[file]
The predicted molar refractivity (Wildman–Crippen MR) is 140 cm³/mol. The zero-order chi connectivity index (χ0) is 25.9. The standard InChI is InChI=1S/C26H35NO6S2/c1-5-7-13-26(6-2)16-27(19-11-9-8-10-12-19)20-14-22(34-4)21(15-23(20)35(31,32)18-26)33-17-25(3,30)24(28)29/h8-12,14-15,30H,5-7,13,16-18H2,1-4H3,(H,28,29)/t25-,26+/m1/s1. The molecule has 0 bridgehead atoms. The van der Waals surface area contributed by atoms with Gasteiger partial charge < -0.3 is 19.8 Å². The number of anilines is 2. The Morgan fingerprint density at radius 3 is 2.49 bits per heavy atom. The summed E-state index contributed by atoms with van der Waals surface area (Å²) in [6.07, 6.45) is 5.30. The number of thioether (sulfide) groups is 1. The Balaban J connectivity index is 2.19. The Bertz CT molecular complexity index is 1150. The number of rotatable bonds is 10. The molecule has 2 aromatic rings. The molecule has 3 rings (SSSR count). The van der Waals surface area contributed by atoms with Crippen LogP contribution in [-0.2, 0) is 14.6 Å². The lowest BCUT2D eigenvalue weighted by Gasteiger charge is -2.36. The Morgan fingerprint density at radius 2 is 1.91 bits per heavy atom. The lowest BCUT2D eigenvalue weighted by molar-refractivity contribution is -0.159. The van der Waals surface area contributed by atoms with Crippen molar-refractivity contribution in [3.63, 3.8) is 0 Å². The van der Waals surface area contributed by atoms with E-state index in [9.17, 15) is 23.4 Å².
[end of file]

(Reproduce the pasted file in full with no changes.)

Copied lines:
The predicted molar refractivity (Wildman–Crippen MR) is 140 cm³/mol. The zero-order chi connectivity index (χ0) is 25.9. The standard InChI is InChI=1S/C26H35NO6S2/c1-5-7-13-26(6-2)16-27(19-11-9-8-10-12-19)20-14-22(34-4)21(15-23(20)35(31,32)18-26)33-17-25(3,30)24(28)29/h8-12,14-15,30H,5-7,13,16-18H2,1-4H3,(H,28,29)/t25-,26+/m1/s1. The molecule has 0 bridgehead atoms. The van der Waals surface area contributed by atoms with Gasteiger partial charge < -0.3 is 19.8 Å². The number of anilines is 2. The Morgan fingerprint density at radius 3 is 2.49 bits per heavy atom. The summed E-state index contributed by atoms with van der Waals surface area (Å²) in [6.07, 6.45) is 5.30. The number of thioether (sulfide) groups is 1. The Balaban J connectivity index is 2.19. The Bertz CT molecular complexity index is 1150. The number of rotatable bonds is 10. The molecule has 2 aromatic rings. The molecule has 3 rings (SSSR count). The van der Waals surface area contributed by atoms with Crippen LogP contribution in [-0.2, 0) is 14.6 Å². The lowest BCUT2D eigenvalue weighted by Gasteiger charge is -2.36. The Morgan fingerprint density at radius 2 is 1.91 bits per heavy atom. The lowest BCUT2D eigenvalue weighted by molar-refractivity contribution is -0.159. The van der Waals surface area contributed by atoms with Crippen molar-refractivity contribution in [3.63, 3.8) is 0 Å². The van der Waals surface area contributed by atoms with E-state index in [9.17, 15) is 23.4 Å².